mother of sergeant first-class Cha Kyun-seok
By Choi Hyun-june, staff reporter
South Korean companies building factories at the Kaesong Industrial Complex have recently been unable to go ahead with their construction due to a sand shortage. More than two months have already passed. The companies need to purchase the sand from North Korea, but the South Korean government is insisting that any payments be made in food items and other groceries rather than cash. Meanwhile, North Korea is seeking the cash or diesel fuel it needs to extract the sand. This clash of opinions between North and South has left seven to eight companies severely hurting.
“It’s a case where the May 24 measures have been taken to an extreme,” said one South Korean businessperson at the complex, referring to the ban on inter-Korean trade enacted after the sinking of the ROKS Cheonan navy ship in 2010.
“Tens of millions of dollars in cash go to North Korean workers’ wages at the Kaesong Industrial Complex every year, yet they refuse to allow us to pay cash for what amounts to a few tens of thousands of dollars of sand,” the businessperson added. “I don‘t see how that’s appropriate.”
In March 2013, the South Korean government ordered that payment for US$20,000 of sand purchased from North Korea be made in Choco-Pies and ramen. The company who purchased the sand followed through and North Korea grudgingly accepted food as payment.
“We know about the companies’ issues,” said Hong Jin-seok, who heads the planning and oversight department for the Ministry of Unification’s Inter-Korean Cooperation District Policy Planning Directorate. “We’re currently discussing various issues related to the Kaesong Complex with North Korea, and the sand issue is one of them.”
With Mar. 26 marking the fourth anniversary of the Cheonan warship’s sinking, many are turning their attention to its single biggest legacy: the so-called “May 24 measures.” Their terms would seem incompatible with the “preparations for reunification” that the Park Geun-hye administration has been pushing as a major governance project this year.
Indeed, some are even calling the measures, adopted by Park’s predecessor Lee Myung-bak, the biggest obstacle to the “unification jackpot” the Park administration’s catchphrase.
The May 24 2010 measures brought a near complete halt to all inter-Korean trade outside the Kaesong Complex, as well as visits, aid efforts, and new investment in North Korea by South Koreans. As a result, over 1,000 companies involved in economic cooperation efforts with the North had to abruptly end them. Civic groups involved in humanitarian efforts for North Koreans were likewise kept idle.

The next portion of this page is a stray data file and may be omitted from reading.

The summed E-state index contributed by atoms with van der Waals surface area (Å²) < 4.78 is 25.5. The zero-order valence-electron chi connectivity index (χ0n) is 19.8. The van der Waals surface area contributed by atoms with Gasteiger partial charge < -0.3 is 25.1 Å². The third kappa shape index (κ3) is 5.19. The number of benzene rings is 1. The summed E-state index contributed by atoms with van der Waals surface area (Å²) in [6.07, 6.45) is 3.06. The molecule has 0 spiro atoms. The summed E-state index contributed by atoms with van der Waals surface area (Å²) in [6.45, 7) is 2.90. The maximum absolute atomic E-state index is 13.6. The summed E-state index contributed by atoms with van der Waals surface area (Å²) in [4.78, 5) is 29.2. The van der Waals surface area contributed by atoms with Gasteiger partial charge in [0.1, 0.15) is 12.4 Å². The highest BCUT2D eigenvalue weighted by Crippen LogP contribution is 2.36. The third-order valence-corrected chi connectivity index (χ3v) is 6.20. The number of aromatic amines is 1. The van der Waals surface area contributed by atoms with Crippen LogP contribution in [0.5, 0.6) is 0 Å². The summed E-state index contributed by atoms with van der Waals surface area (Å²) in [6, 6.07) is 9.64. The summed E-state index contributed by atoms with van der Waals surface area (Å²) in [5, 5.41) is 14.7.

The measures also brought a stop to exchange and cooperation efforts between the North and South Korean governments. Even dialogue for divided family reunions and military talks were halted, while the issue of North Korea’s nuclear program turned into a veritable maze to solve.
Now many are questioning whether the measures even had the intended effect of punishing North Korea. Their claim is that instead of causing any serious damage, they merely pushed the North into a closer relationship with China. Figures from the Korea Trade-Investment Promotion Agency (KOTRA) show trade with China going from just 30-60% of all North Korean trade in the early and mid-2000s to 88.3% by 2012. Meanwhile, total North Korean trade volumes actually rose from US$2-3 billion in the early 2000s to US$6.8 billion in 2012. Many are now voicing concern that China could completely fill the gap South Korean left behind, leaving it the North’s major partner in a post-unification scenario.
Another problem with the measures has been their inconsistency. The same South Korean government that forbids private companies from paying cash in the tens of thousands of dollars is involved in multi-billion dollar investment efforts in the President’s own areas of interest. A case in point is the “Rajin-Hasan Project,” signed during a South Korea visit last November by Russian President Vladimir Putin. For that effort, Seoul allowed participation by three South Korean companies or corporations - KORAIL, POSCO, and Hyundai Merchant Marine - which plan to invest US$150 million in the near future. Critics’ cries of discrimination between private and government efforts were met with Ministry of Unification exchange and cooperation bureau director Lee Soo-yong’s explanation that the Rajin-Hasan Project “is an exception to the May 24 measures.”
Seoul has realistic needs beyond mere policy consistency that require the lifting of the May 24 measures, but it has not been able to move readily. Because the administration was elected thanks to support from conservatives, it can’t simply lift measures that many of those supporters want to stay in place. It has talked about “responsible steps” from Pyongyang on the Cheonan sinking as a possible condition to lifting them, but experts agree this is out of the question.
“North Korea has never admitted responsibility for other cases where the evidence was more certain, such as the Rangoon bombing in 1983 and the Korean Air bombing in 1987,” said Kim Chang-soo, director of research for the Korea National Strategy Institute. “You’re never going to get them to make the first admission of responsibility for the Cheonan sinking when even South Koreans disagree about what caused it.”
Some are now suggesting the only way out is through roundabout methods. Paik Hak-soon, a senior fellow at the Sejong Institute, said the Cheonan issue was “not something that can be resolved in a clear way.”
“The government needs to work by lowering its barriers while avoiding any mention of the ‘May 24 measures,’” Paik recommended.
Korea University professor Yoo Ho-yeol suggested an alternative approach.
“You could have the unification preparation committee propose a lifting of the May measures to the government in a neutral zone,” he said.
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